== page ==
Pain during pregnancy : how do you distinguish between a contraction and ligament pain?

Contractions… This is perhaps the "bête noire" of pregnancy. However, all the tightening in the lower abdomen is far from worrying ... It may not even be contractions! Welcome to ligament pain.


It is certain that your abdomen holds all your attention during your pregnancy. How could it be otherwise? The rounder it gets, the more your baby is growing. By putting your hands on it, you can even feel your future child moving. However, this beautiful transformation also involves different manifestations. And when it tightens, the first reflex is to ask if it is a contraction, one that would eventually mean that your child has decided to show up earlier than expected.

Rest assured, you may feel contractions throughout your pregnancy. Specifically, you may feel small contractions called “Braxton-Hicks contractions“ – named after the person who identified them. You could even have up to ten a day. Entirely physical, they actually prepare the uterus for childbirth. And aside from the unpleasantness they can create, they are normal and are not intense or risky for your pregnancy.

This is not the only reaction your uterus may provoke during the nine months. Because it too is growing! Now it’s time to talk about a sensation that is as strange as it is new: Ligament pain.


To understand ligament pain, you need a little lesson in anatomy: the uterus is held in the pelvic bones by ligaments. When the uterus enlarges to make the necessary room for your infant, it does not spare anyone and especially not those ligaments that have to bear its increasing weight. Solicited and stretched with more or less intensity, they make themselves felt. And they are not alone. The small ligaments around the pelvis also become more sensitive under the effect of hormones. A whole programme!

Should you be concerned, you will get to know them towards the end of the first trimester. And you will have understood by the name given to these stretches, even if it is not automatic, they can be painful.

What are the symptoms of ligament pain? It feels like a jabbing pain, located in the lower abdomen, the pubis, on both sides of the groin, the perineum and thighs and even down into the buttocks, then akin to sciatica. Depending on the degree of pain, which may be a diffuse perception, small sharp jabs, tingling or, if it is significant, the impression of electric shocks or stabbing. More surprisingly, it can give you the impression that your baby is very low down and even falling out. So there are many reasons to be alert, especially if it is your first pregnancy. However, do not worry – whatever these strange sensations may be, whether you are just bothered by them or genuinely disabled, there is absolutely no risk to you or your baby.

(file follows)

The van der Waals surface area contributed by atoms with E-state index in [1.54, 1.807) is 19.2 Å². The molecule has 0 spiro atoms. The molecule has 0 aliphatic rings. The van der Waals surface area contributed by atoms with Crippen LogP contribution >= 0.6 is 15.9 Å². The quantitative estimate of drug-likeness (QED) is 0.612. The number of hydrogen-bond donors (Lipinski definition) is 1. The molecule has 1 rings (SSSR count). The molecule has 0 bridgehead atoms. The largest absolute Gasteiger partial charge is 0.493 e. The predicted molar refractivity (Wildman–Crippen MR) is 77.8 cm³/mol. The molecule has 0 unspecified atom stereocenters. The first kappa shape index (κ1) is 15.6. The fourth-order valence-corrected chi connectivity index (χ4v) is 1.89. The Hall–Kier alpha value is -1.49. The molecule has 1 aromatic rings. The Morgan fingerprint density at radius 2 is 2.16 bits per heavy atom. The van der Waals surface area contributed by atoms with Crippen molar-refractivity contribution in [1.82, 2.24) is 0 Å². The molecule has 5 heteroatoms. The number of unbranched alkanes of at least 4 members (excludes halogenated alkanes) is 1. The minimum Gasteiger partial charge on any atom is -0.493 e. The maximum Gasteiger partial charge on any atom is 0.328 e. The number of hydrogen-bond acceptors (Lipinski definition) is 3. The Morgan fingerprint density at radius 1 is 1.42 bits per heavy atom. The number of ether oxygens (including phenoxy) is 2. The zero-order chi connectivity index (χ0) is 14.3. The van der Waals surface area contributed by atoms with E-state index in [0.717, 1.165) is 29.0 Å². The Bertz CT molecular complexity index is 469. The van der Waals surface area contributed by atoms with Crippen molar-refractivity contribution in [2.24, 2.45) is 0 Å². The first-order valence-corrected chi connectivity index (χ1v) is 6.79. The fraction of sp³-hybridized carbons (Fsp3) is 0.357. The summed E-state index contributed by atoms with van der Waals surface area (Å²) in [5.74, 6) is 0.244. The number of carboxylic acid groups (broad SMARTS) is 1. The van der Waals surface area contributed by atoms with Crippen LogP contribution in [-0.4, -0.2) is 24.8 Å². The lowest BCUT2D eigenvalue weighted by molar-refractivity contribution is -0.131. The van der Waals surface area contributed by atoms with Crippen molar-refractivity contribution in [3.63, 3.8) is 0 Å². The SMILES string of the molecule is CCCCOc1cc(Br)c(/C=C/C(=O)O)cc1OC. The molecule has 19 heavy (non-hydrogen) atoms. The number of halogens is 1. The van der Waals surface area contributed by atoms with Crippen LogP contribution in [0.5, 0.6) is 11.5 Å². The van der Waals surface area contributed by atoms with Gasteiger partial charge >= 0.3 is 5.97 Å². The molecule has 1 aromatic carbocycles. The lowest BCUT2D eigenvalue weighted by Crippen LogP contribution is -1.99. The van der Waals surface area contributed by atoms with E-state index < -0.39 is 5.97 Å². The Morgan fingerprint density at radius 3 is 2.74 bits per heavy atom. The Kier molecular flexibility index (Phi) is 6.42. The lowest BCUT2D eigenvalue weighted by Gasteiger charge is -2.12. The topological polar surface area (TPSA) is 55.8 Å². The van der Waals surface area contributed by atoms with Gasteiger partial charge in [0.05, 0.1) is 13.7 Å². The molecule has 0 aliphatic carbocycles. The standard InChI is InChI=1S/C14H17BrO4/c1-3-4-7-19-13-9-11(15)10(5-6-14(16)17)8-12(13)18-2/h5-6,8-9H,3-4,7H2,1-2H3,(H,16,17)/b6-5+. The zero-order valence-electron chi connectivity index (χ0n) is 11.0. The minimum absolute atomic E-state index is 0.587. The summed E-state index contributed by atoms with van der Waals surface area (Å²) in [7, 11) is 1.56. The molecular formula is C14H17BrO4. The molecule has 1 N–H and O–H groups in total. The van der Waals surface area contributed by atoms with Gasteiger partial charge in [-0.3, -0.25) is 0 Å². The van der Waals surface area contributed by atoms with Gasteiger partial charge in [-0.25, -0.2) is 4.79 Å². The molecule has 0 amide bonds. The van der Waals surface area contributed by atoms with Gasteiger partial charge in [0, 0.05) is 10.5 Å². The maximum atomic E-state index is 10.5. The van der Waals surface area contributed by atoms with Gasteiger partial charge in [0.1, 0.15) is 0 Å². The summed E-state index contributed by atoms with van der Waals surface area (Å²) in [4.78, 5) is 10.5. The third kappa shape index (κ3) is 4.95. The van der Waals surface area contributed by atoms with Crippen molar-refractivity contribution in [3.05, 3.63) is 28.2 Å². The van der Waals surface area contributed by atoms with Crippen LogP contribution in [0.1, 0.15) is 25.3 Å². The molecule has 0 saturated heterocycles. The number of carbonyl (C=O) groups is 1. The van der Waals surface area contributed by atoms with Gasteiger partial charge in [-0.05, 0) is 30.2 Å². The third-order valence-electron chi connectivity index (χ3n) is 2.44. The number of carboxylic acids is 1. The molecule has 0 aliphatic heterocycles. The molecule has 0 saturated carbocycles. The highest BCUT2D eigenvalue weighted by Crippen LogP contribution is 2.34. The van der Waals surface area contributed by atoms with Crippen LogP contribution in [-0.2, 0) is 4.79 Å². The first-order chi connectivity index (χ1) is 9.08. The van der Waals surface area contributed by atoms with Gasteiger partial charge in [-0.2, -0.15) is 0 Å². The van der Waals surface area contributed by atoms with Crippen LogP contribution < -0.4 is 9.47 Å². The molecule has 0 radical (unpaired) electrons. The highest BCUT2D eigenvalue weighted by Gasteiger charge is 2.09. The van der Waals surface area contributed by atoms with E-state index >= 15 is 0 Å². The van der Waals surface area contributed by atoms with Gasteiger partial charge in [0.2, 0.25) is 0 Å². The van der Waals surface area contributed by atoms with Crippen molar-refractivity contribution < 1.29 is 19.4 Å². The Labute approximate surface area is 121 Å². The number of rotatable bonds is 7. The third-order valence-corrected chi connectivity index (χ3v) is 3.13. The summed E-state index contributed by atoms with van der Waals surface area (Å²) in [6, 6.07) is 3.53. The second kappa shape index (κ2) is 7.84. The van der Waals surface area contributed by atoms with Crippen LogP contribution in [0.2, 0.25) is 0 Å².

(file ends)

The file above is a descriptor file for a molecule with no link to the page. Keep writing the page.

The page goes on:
But you still remain on the alert, not being sure how to distinguish them from real contractions?
Here are a few tips for distinguishing the difference between a contraction and natural pains associated with pregnancy:
-A contraction is a tension in your uterus. If you put your hand on your stomach and you feel it hardened, that's it!
- A contraction usually lasts a few seconds and is accompanied by a small series while a ligament jab is uninterrupted and more stabbing.
- A contraction can occur at any time while ligament pain is triggered usually in the morning on awaking, when the muscles are still cold, at the end of the day, especially if you remained standing for a long time, or when you change position.

Still have doubts? Do not hesitate to consult your doctor. He or she will make a diagnosis and, in particular, help you to distinguish between them. Being well-informed during pregnancy goes hand in hand with being reassured!


Contraction or ligament pain - Mustela
Good news: the first way to reduce pain is... rest! Do not hesitate to take naps. They will be beneficial throughout your pregnancy for many other reasons.

During the day, remember to drink lots of water. If you have to stand for any length of time, give yourself a break if possible. You can also adopt a pregnancy support belt which could relieve your back and ligaments. In addition, if you have to walk for a while, try to avoid heels over 3cm and pamper yourself with flexible shoes.

Sitting, it is best to keep your back straight and your feet firmly on the ground..
Finally, lying down, prefer lying on your side, in a foetal position, putting a pillow between your legs.

If you are genuinely unwell, your doctor may recommend dietary supplements, a magnesium treatment or even a painkiller adapted to your pregnancy.


You have not felt anything so far and now, in the last weeks of your pregnancy, it pulls a lot... You wonder why so late? Maybe you are simply prone to pelvic girdle pain.

It actually involves a hormone, relaxin, which is diffused in your pelvis. It is there to promote the relaxation of tissues, ligaments and tendons... It also allows the diaphragm to expand. More active in the third trimester, it thus helps your body to prepare for childbirth!

The jabbing in the lower abdomen is similar to ligament pain. Just like the latter, the pain is in the pelvis, is constant and not in a series of several seconds. This is also a good way to distinguish it from a genuine contraction!


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